BERLIN — It was hot and humid this past July when I stood at the Brandenburg Gate. A brick stripe about a foot wide wound through the street in front of it like a hairline surgical scar. Pressed into the stripe was a little brass plate: "Berliner Mauer," it said. Berlin Wall.
In the center of the city, the stripe crawls across sidewalks and streets, slipping past the Potsdamer Platz and on toward Checkpoint Charlie, the military checkpoint where many East Germans tried to sneak into democratic West Berlin. People died trying to cross this line, many of whom were men my age. Headed toward a coffee shop, I effortlessly crossed the line that, until 20 years ago, had been a concrete embodiment of the Cold War. But the wall fell in 1989 — Germans call it the "Mauerfall" — and the barriers that divide Germany today are less conspicuous, now taking on racial, economic and political forms.
I had recently turned 24 and quit my job to backpack around Europe by myself for a while. I’d never been out of the States before, but they seemed to follow me. In Berlin, the big story in the news was that Michael Jackson had just died. At newsstands, his face was on the cover of every German magazine, each bearing vaguely Wagnerian headlines like “Triumph und Tragödie des Michael Joseph Jackson."
I’m a restless person, so I spent my time in Berlin exploring by foot, which allowed me to see the city up close. It was as if Berlin was erasing and reinventing itself before my eyes. Construction cranes dominated the city’s low-set skyline, appearing to pop up overnight like gigantic steel dandelions. What wasn’t under construction? A thin layer of dust seemed to settle on everything.
You half expected to be handed a hardhat every time you stepped off the S-Bahn, Berlin’s elevated train. New buildings resembled high-tech origami, and public sculptures were gracefully abstract.
The city seemed obsessed with the avant-garde and the ultramodern — and wouldn’t you be too, if you had a past that included two world wars, the Holocaust and the Cold War?
Next door to my hostel, tucked onto a quiet street just off the Friedrichstrasse, an old red-brick industrial building had been converted into some kind of school or day care; the brick had been enthusiastically riddled by dozens of bullet holes. On the opposite side of the block, another old brick building had been tattooed by graffiti.
Someone had spray-painted in English "HOW LONG IS NOT LONG ENOUGH?" I looked at those words and thought about the American Cemetery at Normandy I’d visited a few days earlier. There were thousands of graves.
I had seen a marker for a GI who grew up a few miles away from me in rural Missouri. He was three years younger than me when he died.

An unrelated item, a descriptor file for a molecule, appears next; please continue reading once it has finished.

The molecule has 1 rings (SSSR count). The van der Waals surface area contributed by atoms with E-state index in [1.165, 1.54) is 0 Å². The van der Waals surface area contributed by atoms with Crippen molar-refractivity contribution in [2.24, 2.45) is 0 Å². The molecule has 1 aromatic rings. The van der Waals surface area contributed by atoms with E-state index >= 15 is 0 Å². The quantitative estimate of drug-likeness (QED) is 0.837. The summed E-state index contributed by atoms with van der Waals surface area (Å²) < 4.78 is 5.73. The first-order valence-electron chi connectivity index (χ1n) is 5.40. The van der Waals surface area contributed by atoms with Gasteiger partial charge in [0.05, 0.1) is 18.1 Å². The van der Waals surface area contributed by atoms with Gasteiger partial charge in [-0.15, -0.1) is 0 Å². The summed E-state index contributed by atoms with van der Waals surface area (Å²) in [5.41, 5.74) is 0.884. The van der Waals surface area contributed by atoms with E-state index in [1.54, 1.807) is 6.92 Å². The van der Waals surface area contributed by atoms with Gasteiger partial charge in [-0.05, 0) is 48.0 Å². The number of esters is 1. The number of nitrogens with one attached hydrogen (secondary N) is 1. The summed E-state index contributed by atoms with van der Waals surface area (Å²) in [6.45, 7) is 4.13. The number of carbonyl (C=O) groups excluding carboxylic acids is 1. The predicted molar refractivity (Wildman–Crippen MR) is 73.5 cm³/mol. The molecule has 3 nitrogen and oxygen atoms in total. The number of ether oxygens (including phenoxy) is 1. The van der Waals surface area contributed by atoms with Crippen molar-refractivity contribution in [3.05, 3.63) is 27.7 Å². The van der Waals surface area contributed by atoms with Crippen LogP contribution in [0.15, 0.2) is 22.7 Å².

While wandering a side street near Checkpoint Charlie, I encountered a stretch of the Berlin Wall that was still standing. Most remaining portions resemble a pockmarked neon moonscape.
During the fall of the wall, thousands of Germans had taken chisels and sledgehammers to help the dismantling in the spirit of civic duty, or maybe in anger or joy — pick your catharsis.
A little while later, I visited the archives of the Stasi, the East German secret police who kept millions of pages of documents on the spying they did on their own citizens. The archives had been opened 17 years ago, but Berliners still hovered outside the door, waiting their turn to see what their government had collected on them.
But it was soon obvious that to define Berlin by its past was to ignore everything that was complex and beautiful and new about this turbulent city.
I met up with a friend of a friend, Rafael, a German from Bavaria. We were at his flat, and while he cooked bratwurst for supper, we sat and drank beer and talked about politics, school and old girlfriends as sunlight crept across his dinner table.
He told me about German gangster rap and how it was a big deal that one of Berlin’s rappers had been shot — that was a new kind of street cred in Europe.
Rafael later sent me YouTube clips of Germans rapping about thug life on their way to the city’s hyperefficient public transportation system. Seventy years ago, he and I would have been on the opposite sides of a global conflict.
On my final morning in the city, I woke up to the sound of Beethoven’s Ninth Symphony being rehearsed by a student orchestra at the conservatory across the street from my hostel. At that moment, I’m not sure if I could have heard anything more sublime.
As I walked to the train station, I stuck my hands in my pockets and looked at the buildings for the last time. A pretty girl in a red dress smiled as she rode by on her bike.
It started to rain, and businessmen and tourists covered their heads with newspapers and ducked into bookstores and coffee shops. Three Turkish men stood in the doorway of their fast-food shop, looking out.
Berlin, it seemed to me, is racing toward the future, with no wall in its way.
Matt Pearce is a graduate student in the Missouri School of Journalism from Cleveland, Mo.